Instead, the Beavers trudged their way to a 1-5 start this year. This season was Andersen’s hardest start, with three games in a row against three ranked teams. New starting quarterback Jake Luton went down with a thoracic spine fracture four games into the season. The defense, after holding opponents to an average of 30.5 points per game in 2016, gave up 45 points a game average through their first six matchups.

After being outscored 81-238 in the five losses, doubts started to raise about the direction of the program. After a sloppy loss to USC, the program was at an all-season low.

The news broke on Monday, Oct. 9 that the university and Andersen had mutually agreed to part ways. Andersen, who was on year three of a seven-year contract, chose to void all financial obligations with the university. This decision saved OSU over $12.5 million.

“Coach Andersen’s decision to waive the remaining compensation is unprecedented, and is made for all the right reasons and values,” Barnes said at a press conference. “It speaks volumes about the kind of honorable person that Gary is.”

The university has begun work on finding a replacement for Andersen, according to Barnes. Names that have been linked to the opening include Cal offensive coordinator Beau Baldwin and Washington offensive coordinator Jonathan Smith.

“We want an absolute high-integrity individual, somebody with incredible energy and intellect and passion for what we are doing,” Barnes said. “I will not be confined to geography or a sitting head coach compared to coordinator.”

With six games left on the schedule, the team must move forward. For seniors like Jordan Villamin and Manase Hungalu, this will be their third head coach in four years.

“I didn’t expect to go through it once, so I mean twice is pretty difficult,” Villamin said. “You just got to keep pushing and playing football.”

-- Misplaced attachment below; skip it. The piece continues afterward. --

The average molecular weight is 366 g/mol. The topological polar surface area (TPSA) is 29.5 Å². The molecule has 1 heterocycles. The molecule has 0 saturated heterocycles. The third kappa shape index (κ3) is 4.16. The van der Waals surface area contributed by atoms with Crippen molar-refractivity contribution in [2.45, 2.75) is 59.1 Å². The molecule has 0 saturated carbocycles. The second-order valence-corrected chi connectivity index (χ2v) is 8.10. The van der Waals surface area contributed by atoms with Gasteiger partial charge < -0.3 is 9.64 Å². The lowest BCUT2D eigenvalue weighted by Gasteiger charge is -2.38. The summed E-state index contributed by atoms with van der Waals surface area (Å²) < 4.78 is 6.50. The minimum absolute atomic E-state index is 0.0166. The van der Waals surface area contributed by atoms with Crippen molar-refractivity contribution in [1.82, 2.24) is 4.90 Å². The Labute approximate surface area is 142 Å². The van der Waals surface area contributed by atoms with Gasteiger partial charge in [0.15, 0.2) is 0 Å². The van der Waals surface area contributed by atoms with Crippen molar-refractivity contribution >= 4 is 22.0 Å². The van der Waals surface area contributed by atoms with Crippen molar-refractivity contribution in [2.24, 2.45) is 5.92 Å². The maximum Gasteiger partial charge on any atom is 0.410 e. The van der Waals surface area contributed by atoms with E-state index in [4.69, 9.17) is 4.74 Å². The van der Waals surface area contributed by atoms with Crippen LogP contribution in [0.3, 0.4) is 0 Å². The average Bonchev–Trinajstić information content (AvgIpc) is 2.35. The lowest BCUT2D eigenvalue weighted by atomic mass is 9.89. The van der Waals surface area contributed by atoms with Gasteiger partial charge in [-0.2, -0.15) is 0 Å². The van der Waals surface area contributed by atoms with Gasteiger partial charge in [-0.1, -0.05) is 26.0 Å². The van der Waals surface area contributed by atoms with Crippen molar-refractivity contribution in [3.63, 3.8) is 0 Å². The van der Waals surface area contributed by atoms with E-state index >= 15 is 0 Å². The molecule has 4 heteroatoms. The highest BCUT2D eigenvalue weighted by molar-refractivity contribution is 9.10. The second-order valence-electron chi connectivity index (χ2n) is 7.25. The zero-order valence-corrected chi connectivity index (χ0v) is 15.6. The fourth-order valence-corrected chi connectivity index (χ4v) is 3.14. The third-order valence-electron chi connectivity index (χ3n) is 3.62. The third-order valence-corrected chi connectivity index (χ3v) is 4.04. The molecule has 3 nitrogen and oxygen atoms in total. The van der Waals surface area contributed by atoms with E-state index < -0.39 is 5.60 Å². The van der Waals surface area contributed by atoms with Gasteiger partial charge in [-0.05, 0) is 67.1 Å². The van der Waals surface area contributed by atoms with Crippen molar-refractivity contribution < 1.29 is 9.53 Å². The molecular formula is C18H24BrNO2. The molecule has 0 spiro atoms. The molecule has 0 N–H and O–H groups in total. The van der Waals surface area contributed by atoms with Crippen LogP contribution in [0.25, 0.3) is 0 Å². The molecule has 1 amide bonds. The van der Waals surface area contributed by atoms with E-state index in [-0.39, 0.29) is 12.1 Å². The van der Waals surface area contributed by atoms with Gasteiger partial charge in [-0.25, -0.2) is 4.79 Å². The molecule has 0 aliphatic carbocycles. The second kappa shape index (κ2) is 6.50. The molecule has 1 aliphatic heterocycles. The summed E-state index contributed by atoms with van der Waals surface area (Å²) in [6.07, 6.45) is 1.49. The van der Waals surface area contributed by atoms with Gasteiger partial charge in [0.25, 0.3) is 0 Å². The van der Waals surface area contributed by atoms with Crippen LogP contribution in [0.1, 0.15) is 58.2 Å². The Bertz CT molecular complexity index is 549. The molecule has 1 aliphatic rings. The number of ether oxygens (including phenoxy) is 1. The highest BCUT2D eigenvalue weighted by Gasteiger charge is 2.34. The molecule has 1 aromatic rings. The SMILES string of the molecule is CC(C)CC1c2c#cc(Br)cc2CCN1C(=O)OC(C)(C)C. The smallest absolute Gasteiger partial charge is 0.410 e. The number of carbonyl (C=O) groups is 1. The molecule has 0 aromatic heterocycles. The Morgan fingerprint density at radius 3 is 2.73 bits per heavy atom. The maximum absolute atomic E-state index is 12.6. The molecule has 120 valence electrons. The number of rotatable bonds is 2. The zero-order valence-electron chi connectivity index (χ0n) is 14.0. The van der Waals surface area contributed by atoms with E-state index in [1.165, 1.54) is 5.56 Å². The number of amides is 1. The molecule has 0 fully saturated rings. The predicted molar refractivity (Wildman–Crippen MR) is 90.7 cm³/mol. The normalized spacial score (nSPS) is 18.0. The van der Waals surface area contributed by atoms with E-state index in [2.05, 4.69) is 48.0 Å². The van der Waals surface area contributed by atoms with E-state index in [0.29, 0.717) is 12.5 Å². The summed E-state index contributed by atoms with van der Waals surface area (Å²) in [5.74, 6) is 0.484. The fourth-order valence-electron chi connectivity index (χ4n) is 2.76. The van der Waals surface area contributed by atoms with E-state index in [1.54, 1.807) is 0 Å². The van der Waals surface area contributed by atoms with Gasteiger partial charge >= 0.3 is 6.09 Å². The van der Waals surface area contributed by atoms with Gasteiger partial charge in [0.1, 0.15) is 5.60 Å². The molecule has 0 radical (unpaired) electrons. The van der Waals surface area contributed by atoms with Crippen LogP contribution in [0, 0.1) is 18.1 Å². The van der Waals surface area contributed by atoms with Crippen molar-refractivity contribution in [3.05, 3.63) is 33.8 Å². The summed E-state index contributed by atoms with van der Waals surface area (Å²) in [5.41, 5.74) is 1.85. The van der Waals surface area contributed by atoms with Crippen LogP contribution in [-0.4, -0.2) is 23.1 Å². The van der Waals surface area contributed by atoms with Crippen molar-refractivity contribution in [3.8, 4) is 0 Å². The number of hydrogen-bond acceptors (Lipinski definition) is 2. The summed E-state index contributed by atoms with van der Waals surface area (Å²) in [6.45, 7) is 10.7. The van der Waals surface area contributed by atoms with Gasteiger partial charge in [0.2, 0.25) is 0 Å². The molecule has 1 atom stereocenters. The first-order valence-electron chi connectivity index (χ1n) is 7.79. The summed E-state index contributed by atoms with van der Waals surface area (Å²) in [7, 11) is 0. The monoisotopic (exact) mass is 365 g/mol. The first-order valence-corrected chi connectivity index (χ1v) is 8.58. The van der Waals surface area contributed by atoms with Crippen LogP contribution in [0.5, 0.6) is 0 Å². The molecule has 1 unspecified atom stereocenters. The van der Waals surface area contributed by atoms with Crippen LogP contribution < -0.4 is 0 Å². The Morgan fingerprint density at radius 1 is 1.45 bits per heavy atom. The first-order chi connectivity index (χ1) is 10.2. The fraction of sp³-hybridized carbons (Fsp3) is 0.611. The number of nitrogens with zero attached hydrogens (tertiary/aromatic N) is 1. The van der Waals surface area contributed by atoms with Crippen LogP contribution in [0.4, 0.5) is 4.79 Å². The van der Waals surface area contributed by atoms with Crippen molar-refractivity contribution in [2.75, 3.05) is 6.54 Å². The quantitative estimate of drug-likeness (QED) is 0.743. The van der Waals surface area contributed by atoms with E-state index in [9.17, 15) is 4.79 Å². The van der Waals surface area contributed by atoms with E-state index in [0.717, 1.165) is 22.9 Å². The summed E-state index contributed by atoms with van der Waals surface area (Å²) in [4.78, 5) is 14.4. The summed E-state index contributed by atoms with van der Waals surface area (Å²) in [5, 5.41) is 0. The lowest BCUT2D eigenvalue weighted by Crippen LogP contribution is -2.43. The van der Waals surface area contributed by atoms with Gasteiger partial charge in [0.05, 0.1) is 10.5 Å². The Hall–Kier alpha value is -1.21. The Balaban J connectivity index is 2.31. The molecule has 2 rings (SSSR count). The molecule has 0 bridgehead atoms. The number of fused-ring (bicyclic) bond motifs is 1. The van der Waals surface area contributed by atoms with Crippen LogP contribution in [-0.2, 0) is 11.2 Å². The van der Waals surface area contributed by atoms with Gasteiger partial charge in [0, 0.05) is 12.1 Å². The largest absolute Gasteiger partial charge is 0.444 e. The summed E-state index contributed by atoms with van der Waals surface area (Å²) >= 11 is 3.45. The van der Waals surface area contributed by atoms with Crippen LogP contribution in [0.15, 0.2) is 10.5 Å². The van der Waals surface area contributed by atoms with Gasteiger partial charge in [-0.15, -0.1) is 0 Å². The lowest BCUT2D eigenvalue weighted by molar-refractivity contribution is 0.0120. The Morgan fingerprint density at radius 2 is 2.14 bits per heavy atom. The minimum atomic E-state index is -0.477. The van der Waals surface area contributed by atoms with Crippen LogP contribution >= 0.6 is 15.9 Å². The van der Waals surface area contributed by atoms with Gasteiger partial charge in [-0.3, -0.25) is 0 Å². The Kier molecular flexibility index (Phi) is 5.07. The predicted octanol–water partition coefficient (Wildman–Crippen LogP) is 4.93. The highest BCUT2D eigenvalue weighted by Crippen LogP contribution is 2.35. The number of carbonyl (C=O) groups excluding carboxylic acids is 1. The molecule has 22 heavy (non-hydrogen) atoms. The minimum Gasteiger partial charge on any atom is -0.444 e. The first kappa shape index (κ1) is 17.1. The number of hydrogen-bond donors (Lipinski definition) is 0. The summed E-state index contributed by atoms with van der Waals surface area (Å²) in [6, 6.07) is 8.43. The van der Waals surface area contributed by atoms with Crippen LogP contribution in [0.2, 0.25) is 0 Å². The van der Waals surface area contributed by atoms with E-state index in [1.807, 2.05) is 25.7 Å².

For players like running back Artavis Pierce, it was more than losing a coach.

“He is a great man, that’s why I came all the way out here,” Pierce said. “He is always going to look out for me and I’m always going to talk to him about anything. We are going to stay as a family.”

For now, Barnes has appointed defensive backs coach Cory Hall to take over as interim head coach. Hall was a secondary coach at Weber State before joining the OSU coaching staff in 2016. This will be his first collegiate head coaching position.

“Coach Hall is connected to these student athletes. There’s a belief and a trust and more than anything; we need that moving forward,” Barnes said.

In Hall’s debut as the interim head coach, the Beavers nearly got him a win. Colorado escaped with a 36-33 victory, but it was clear that the OSU offense had improved. Gaining 569 yards of total offense, the Beavers showed poise and promise, something that has been lacking the previous six games.

“We really are family, we really do care for one another,” Hall said after the game. “We saw the staff get a lot closer, we saw players get a lot closer. We saw confidence in the offensive scheme.”

The Beavers have five games remaining on the schedule. They will be looking to win their first Pac-12 game, but more importantly continue setting a foundation for the program.

Looking towards the future, OSU currently has nine players in its 2018 recruiting class.

As of now, Jake Dukart and Spencer Petras—both commits for quarterback—have reassured through Twitter that they remain set on joining the Beavers next season. They, along with current players, have a decision to make at the end of the season—will they want to continue playing at OSU with a new coach, or will they look into playing elsewhere?

If anything, Saturday’s game against Colorado may have changed their minds.